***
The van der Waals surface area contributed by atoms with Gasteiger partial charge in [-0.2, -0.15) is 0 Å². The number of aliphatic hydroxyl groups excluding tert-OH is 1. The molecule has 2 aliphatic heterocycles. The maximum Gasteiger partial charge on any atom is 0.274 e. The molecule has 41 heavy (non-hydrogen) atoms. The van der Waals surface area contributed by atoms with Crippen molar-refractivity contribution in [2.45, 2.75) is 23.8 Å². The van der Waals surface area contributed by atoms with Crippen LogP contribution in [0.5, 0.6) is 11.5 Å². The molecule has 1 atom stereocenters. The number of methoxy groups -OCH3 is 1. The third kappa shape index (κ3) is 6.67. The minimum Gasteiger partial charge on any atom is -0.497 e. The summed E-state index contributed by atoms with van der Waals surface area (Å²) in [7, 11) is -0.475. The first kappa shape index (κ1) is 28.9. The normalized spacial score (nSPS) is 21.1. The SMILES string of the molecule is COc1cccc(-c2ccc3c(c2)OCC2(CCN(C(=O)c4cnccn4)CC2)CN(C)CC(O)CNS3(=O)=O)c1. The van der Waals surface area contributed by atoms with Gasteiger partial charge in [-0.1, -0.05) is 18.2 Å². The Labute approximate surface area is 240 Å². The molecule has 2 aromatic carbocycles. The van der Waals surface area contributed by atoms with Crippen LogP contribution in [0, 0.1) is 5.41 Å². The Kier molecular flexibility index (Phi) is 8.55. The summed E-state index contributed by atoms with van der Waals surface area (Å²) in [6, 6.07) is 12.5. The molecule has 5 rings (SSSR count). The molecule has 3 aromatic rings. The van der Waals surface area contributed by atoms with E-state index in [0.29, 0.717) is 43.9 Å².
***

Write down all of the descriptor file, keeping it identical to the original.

The van der Waals surface area contributed by atoms with Gasteiger partial charge in [-0.2, -0.15) is 0 Å². The number of aliphatic hydroxyl groups excluding tert-OH is 1. The molecule has 2 aliphatic heterocycles. The maximum Gasteiger partial charge on any atom is 0.274 e. The molecule has 41 heavy (non-hydrogen) atoms. The van der Waals surface area contributed by atoms with Crippen molar-refractivity contribution in [2.45, 2.75) is 23.8 Å². The van der Waals surface area contributed by atoms with Crippen LogP contribution in [0.5, 0.6) is 11.5 Å². The molecule has 1 atom stereocenters. The number of methoxy groups -OCH3 is 1. The third kappa shape index (κ3) is 6.67. The minimum Gasteiger partial charge on any atom is -0.497 e. The summed E-state index contributed by atoms with van der Waals surface area (Å²) in [7, 11) is -0.475. The first kappa shape index (κ1) is 28.9. The normalized spacial score (nSPS) is 21.1. The SMILES string of the molecule is COc1cccc(-c2ccc3c(c2)OCC2(CCN(C(=O)c4cnccn4)CC2)CN(C)CC(O)CNS3(=O)=O)c1. The van der Waals surface area contributed by atoms with Gasteiger partial charge in [-0.1, -0.05) is 18.2 Å². The Labute approximate surface area is 240 Å². The molecule has 2 aromatic carbocycles. The van der Waals surface area contributed by atoms with Crippen LogP contribution in [0, 0.1) is 5.41 Å². The Kier molecular flexibility index (Phi) is 8.55. The summed E-state index contributed by atoms with van der Waals surface area (Å²) in [6, 6.07) is 12.5. The molecule has 5 rings (SSSR count). The molecule has 3 aromatic rings. The van der Waals surface area contributed by atoms with E-state index in [0.29, 0.717) is 43.9 Å².